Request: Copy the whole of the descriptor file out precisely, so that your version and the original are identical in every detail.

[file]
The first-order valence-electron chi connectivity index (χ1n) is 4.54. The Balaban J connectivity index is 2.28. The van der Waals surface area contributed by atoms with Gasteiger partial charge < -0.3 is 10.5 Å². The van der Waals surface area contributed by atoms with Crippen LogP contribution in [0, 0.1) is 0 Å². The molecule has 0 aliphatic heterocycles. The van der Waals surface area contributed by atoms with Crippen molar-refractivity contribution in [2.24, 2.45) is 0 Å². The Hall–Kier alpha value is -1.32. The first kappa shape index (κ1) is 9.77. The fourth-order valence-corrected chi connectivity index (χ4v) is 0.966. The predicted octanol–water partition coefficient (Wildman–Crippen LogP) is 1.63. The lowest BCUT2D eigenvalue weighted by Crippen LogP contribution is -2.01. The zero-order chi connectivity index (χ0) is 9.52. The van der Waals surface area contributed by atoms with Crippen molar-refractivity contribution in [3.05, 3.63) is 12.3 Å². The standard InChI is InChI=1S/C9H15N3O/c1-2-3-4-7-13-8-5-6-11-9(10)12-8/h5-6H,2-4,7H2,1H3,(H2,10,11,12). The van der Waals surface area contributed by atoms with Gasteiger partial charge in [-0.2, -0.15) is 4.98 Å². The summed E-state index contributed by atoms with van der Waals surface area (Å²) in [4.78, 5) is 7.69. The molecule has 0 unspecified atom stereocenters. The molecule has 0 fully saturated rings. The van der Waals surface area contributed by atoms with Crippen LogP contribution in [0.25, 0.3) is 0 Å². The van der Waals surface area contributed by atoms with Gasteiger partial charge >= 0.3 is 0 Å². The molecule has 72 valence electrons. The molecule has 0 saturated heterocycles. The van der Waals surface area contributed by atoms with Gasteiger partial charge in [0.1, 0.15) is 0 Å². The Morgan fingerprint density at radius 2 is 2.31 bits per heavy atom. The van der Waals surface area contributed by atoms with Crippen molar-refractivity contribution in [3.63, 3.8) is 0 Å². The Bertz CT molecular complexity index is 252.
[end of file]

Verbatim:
The first-order valence-electron chi connectivity index (χ1n) is 4.54. The Balaban J connectivity index is 2.28. The van der Waals surface area contributed by atoms with Gasteiger partial charge < -0.3 is 10.5 Å². The van der Waals surface area contributed by atoms with Crippen LogP contribution in [0, 0.1) is 0 Å². The molecule has 0 aliphatic heterocycles. The van der Waals surface area contributed by atoms with Crippen molar-refractivity contribution in [2.24, 2.45) is 0 Å². The Hall–Kier alpha value is -1.32. The first kappa shape index (κ1) is 9.77. The fourth-order valence-corrected chi connectivity index (χ4v) is 0.966. The predicted octanol–water partition coefficient (Wildman–Crippen LogP) is 1.63. The lowest BCUT2D eigenvalue weighted by Crippen LogP contribution is -2.01. The zero-order chi connectivity index (χ0) is 9.52. The van der Waals surface area contributed by atoms with Crippen molar-refractivity contribution in [3.05, 3.63) is 12.3 Å². The standard InChI is InChI=1S/C9H15N3O/c1-2-3-4-7-13-8-5-6-11-9(10)12-8/h5-6H,2-4,7H2,1H3,(H2,10,11,12). The van der Waals surface area contributed by atoms with Gasteiger partial charge in [-0.2, -0.15) is 4.98 Å². The summed E-state index contributed by atoms with van der Waals surface area (Å²) in [4.78, 5) is 7.69. The molecule has 0 unspecified atom stereocenters. The molecule has 0 fully saturated rings. The van der Waals surface area contributed by atoms with Crippen LogP contribution in [0.25, 0.3) is 0 Å². The van der Waals surface area contributed by atoms with Gasteiger partial charge >= 0.3 is 0 Å². The molecule has 72 valence electrons. The molecule has 0 saturated heterocycles. The van der Waals surface area contributed by atoms with Gasteiger partial charge in [0.1, 0.15) is 0 Å². The Morgan fingerprint density at radius 2 is 2.31 bits per heavy atom. The van der Waals surface area contributed by atoms with Crippen molar-refractivity contribution in [3.63, 3.8) is 0 Å². The Bertz CT molecular complexity index is 252.